Furey, Lowe and Johansen 2011 Category: Eunotioid
BASIONYM: Eunotia kociolekii Furey, Lowe and Johansen 2011
Contributor: Paula Furey -
Length Range: 9-53 µm
Width Range: 4-8 µm
Striae in 10 µm: 12 -13 in the center valve, 14-20 at the ends
The dorsal margin is convex and slightly biundulate in larger valves and straight in smaller valves. The ventral margin is nearly straight, or only slightly concave. The apices are attenuated, truncated and apically flattened. The ends are slightly set off by a gradual change in slope of the dorsal margin. Helictoglossae are not visible under the LM. One apical rimoportula, with a prominent external pore, is present at the center of the apex (visible in SEM). Also under SEM, the internal openings of the areolae in E. kociolekii are aligned in a narrow groove. The distal raphe ends are curved and clearly visible in the LM. Striae are radiate. Areolae are 32-36 in 10µm. The cell length to width ratio increases with increases in cell size. Smaller cells have L:W of 2.5-3.5:1, while the largest cells have a L:W of 6-8:1.
Comparison of E. kociolekii to other species deserves further clarification. Eunotia kociolekii differs from the original type of E. diodon Ehrenberg (Ehrenberg 1837) by having smaller, narrower valves that are less strongly biundulate than E. diodon and apices that are more truncated and flattened than E. diodon. Subsequent floras present interpretations other than of the Ehrenberg type. Diatomists after Ehrenberg present E. diodon as relatively large and obtusely biundulate valves, 44 - 55 wide (see description in De Toni 1892; also Kützing 1849). In Schmidt’s Atlas (Hustedt 1911, Taf. 270: Figs 14 – 18), E. diodon includes a broad concept of biundulate morphologies with a range of widths and slopes along the dorsal edge to the apices. Eunotia diodon illustrated in Lange-Bertalot & Metzeltin (1996; Taf. 15: Figs 1-2) and Fig. 14 in Krammer & Lange-Bertalot (1991, Taf. 149) are similar in valve shape to E. kociolekii. Other images of “E. diodon” have a smaller length to width ratio (Lange-Bertalot & Metzeltin 1996; Taf. 15: Figs 1-2).
Eunotia kociolekii is longer than E. satelles Nörpel-Schempp et Lange-Bertalot (Lange-Bertalot & Metzeltin, 1996), but where the valves overlap in the lower size range, E. kociolekii could be confused with E. satelles. However, the smaller valves of E. satelles are wider and more steeply sloped towards the apices than E. kociolekii.
Basionym: Eunotia kociolekii
Author: Furey, Lowe and Johansen 2011
Length Range: 9-53 µm
Width Range: 4-8 µm
Striae in 10 µm: 12 -13 in the center valve, 14-20 at the ends. puncta 32-36
Valves only slightly concave to nearly straight on ventral margin, convex on dorsal margin slightly biundulate, straight in smallest valves, 9 – 53 μm long, 4 – 8 μm wide. Ends attenuated but neither constricted nor dorsally recurved, truncated and apically flattened, slightly set off by a gradual change in slope of the dorsal margin. Helictoglossae not visible under the light microscope. Rimoportula at one end of valve, at the center of the apex, with a prominent external pore. Raphe with distal ends curved and clearly visible in the light microscope. Striae radiate, radial at the apices after the last transverse stria at the helictoglossa, 12 – 13 in 10 μm in the valve center, 14 – 20 in 10 μm near the valve apices. Puncta 32 – 36 in 10 μm.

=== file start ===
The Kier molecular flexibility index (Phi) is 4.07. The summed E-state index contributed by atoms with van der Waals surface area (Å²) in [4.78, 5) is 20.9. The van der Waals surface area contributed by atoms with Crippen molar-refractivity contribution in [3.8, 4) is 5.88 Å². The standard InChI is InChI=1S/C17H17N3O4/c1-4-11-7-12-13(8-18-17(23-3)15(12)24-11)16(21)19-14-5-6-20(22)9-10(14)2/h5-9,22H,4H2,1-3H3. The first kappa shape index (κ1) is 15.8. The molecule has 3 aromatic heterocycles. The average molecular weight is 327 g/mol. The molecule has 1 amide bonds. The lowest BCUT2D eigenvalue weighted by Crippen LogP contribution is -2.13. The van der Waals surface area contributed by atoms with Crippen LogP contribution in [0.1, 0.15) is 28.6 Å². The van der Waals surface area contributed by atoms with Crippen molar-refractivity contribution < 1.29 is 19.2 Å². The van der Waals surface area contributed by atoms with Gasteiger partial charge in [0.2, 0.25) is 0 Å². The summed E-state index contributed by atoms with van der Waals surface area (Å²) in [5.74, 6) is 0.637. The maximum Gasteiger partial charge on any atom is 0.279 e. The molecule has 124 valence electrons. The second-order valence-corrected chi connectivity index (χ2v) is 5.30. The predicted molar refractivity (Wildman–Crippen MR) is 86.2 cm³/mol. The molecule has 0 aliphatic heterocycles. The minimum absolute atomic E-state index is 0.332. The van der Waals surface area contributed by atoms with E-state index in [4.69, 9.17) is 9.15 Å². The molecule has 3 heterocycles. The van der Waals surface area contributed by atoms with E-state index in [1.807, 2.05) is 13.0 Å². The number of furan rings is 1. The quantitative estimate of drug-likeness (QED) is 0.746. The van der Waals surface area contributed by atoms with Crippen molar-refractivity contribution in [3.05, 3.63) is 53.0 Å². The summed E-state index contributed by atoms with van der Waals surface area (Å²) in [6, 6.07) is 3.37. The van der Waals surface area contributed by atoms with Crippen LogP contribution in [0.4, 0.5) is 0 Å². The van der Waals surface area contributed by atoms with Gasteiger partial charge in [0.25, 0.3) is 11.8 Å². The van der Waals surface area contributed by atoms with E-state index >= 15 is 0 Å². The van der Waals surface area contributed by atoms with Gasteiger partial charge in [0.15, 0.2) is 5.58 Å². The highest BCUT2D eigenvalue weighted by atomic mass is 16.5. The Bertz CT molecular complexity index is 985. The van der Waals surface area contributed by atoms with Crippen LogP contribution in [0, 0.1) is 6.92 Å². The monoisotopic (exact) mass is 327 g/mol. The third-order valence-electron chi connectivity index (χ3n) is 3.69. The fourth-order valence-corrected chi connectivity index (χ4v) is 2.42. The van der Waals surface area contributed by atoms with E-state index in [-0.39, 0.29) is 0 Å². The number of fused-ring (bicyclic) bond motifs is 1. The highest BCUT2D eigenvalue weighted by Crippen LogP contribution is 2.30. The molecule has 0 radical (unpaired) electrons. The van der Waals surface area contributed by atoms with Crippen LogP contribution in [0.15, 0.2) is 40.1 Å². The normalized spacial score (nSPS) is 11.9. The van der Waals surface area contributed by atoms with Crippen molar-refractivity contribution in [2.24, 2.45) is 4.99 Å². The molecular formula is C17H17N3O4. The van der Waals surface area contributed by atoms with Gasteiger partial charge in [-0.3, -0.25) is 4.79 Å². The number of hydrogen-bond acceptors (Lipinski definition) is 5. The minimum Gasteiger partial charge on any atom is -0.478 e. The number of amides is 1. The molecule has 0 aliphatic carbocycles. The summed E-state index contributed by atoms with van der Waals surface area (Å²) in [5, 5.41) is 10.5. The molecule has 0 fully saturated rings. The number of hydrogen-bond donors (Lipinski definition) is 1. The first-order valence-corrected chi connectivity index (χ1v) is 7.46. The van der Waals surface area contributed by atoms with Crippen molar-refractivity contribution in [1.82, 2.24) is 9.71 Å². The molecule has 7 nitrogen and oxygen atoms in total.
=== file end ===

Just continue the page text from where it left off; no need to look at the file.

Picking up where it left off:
Furey, P.C., Lowe, R.L. and Johansen, J.R. (2011). Eunotia Ehrenberg (Bacillariophyta) of the Great Smoky Mountains National Park, USA. Bibliotheca Diatomologica 56: 1-134.
Krammer, K. and Lange-Bertalot, H. (1991). Bacillariophyceae. 3. Teil: Centrales, Fragilariaceae, Eunotiaceae. In Ettl, H., Gerloff, J., Heynig, H. & Mollenhauer, D. (Eds.). Süsswasserflora von Mitteleuropa. 2(3): 1-576. Gustav Fisher Verlag, Stuttgart, Germany.
Lange-Bertalot, H. and Metzeltin, D. (1996). Indicators of oligotrophy - 800 taxa representative of three ecologically distinct lake types, Carbonate buffered - Oligodystrophic - Weakly buffered soft water. Lange-Bertalot, H. (ed.), Iconographia Diatomologica. Annotated Diatom Micrographs. Vol. 2. Ecology, Diversity, Taxonomy. Koeltz Scientific Books. Königstein, Germany, 2:390 pp.
To date, E. kociolekii has been found epiphytic on bryophytes in first through fifth order streams throughout the Great Smoky Mountains National Park, and was frequent on wet walls, occasionally in high abundance.
An image of a seep wall on Chimney Tops Trail in the Great Smoky Mountains National Park where E. kociolekii was abundant.
Credit/Source: Paula C. Furey